Dimethanamid- P

0.56–0.84

(Outlook®, Slider®) 6 EC

12–18 fl. oz.

Annual broadleaf and grass weeds. After application, incorporate into soil by rainfall, sprinkler irrigation, or mechanical tillage. Consult label for rate based on soil texture.

EPTC

4.0–6.0

(Eradicane®) 6.7 E

4.75–7.33

Annual broadleaf and grass weeds and purple/yellow nutsedge. Use lower rates on lighter soils (sand). Control of perennial weeds, such as bermudagrass or nutsedge, is increased with thorough incorporation.

Flufenacet

0.49–0.68

(DefineTM DF) 60 DF

13–18 oz.

(DefineTM SC) 4 SC

15–19 fl. oz.

Annual broadleaf and grass weeds. Rainfall, irrigation, or light cultivation is required within 7–10 days of application. Consult label for rate based on soil texture.

Glyphosate

0.3–1.0

(Various formulations)

Consult labels

Emerged broadleaf and grass weeds. Apply as a preplant burndown. Tank mix with a residual herbicide to broaden spectrum of weed control. Consult label for individual product directions.

Mesotrione

0.188–0.24

(Callisto®) 4 L

6.0–7.7 fl. oz.

Annual broadleaf weeds. Tank mix with a preemergence grass herbicide for grass control. Do not exceed 7.7 fl. oz./A per season.

S-metolachlor

1.0–1.6

(Dual Magnum®, BrawlTM) 7.62 EC

1.0–1.67 pt.

(Dual II Magnum®, Cinch®) 7.64 EC

1.0–1.67 pt.

Annual broadleaf and grass weeds. Use a lower rate on lighter soils. Weed control is increased with 0.5–1 in. of rainfall or irrigation. Do not exceed 3.9 pt./A per crop year depending on soil texture.

Paraquat

0.5–1.0

(Gramoxone®) 2 SL

2.0–4.0 pt.

(Firestorm®) 3 SL

1.3–2.7 pt.

Emerged broadleaf and grass weeds. Apply as a preplant burndown. No more than three applications per year. Tank mix with a residual preemergence herbicide to broaden the spectrum of weed control.

Pendimethalin

Mineral

0.75–1.0

Muck

1.0–2.0

(AcumenTM, Prowl®) 3.3 EC

Mineral 1.8–2.4 pt.

Muck 2.4–4.8 pt.

(Prowl® H20)

Mineral 2.0–3.0 pt.

Muck 2.0–4.0 pt.

Broadleaf and grass weeds. Overhead irrigation or rainfall is required within 7 days of application.

Pelargonic Acid

(Scythe®) 4.2 EC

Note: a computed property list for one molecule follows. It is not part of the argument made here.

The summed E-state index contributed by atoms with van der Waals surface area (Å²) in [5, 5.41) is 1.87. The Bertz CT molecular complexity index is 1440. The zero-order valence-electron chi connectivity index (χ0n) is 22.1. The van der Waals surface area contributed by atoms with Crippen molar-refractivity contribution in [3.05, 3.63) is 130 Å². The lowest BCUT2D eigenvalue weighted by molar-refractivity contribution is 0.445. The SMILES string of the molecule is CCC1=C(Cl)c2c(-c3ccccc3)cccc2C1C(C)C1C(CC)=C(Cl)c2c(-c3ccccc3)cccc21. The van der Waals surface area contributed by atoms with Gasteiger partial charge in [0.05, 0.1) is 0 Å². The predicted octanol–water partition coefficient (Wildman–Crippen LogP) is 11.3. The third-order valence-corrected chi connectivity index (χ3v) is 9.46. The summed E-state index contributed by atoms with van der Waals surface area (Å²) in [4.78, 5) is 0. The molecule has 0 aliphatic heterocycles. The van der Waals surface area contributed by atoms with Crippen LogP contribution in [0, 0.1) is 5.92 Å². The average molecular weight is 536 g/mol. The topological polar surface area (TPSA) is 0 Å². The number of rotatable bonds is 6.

3%–10% v/v

Emerged broadleaf and grass weeds. Apply as a preplant burndown treatment. Product is a contact, nonselective, foliar-applied herbicide with no residual control. May be tank mixed with soil residual compounds.

Simazine

2

(Princep®, Simazine) 4 L

2 qt.

(Princep®, Simazine) 90 WDG

2.2 lb.

Broadleaf and grass weeds. If a second application is required, do not exceed 2.5 lb. a.i./A per calendar year. Simazine 4L and Simazine 90 DF can be applied to muck soils at 2.5 lb. a.i./A. PHI 45 days.

Table 2. 

Postemergence weed control in sweet corn

Active ingredient

lb. a.i./A

Trade name

Amount of product/A

Weeds controlled / Remarks

Atrazine

Mineral

1.0–2.0

Muck

1.0–2.0

(AAtrex®) 4 L

Mineral 2.0–4.0 pt.

Muck 2.0–4.0 pt.

(AAtrex® Nine-0®) 90 WDG

Mineral 1.1–2.2 lb.

Muck 1.1–2.2 lb.

Broadleaf and some grass weeds. Apply before weeds exceed 1.5 in. in height and before corn exceeds 12 in. in height. Do not exceed 2.5 lb. a.i./A per calendar year. Consult label for plant-back restrictions on rotational crops.

Bentazon

0.75–1.0

(Basagran®) 4 L

1.5–2.0 pt.

Certain broadleaf and sedge weeds. Consult label for weeds controlled/weed size table. Do not apply more than 4 pt./A per season.

Carfentrazone

0.008–0.016

(Aim®) 1.9 EW or 2 EC

0.5–1.0 fl. oz.

Emerged broadleaf weeds. Apply up to the 14-leaf stage of corn growth. After the V8 stage of growth, apply as a directed application. Do not apply more than 2.0 fl. oz./A per season, including preplant burndown and crop application. PHI 3 days.

Clopyralid

0.15–0.23

(Clopyr Ag) 3 EC

0.3–0.6 pt.

Emerged broadleaf weeds. Apply after emergence and before corn is 18 in. tall. Consult label for plant-back restrictions on rotational crops. PHI 30 days.

Halosulfuron

0.03–0.05

(Sandea®) 75 DF

0.6–1 oz.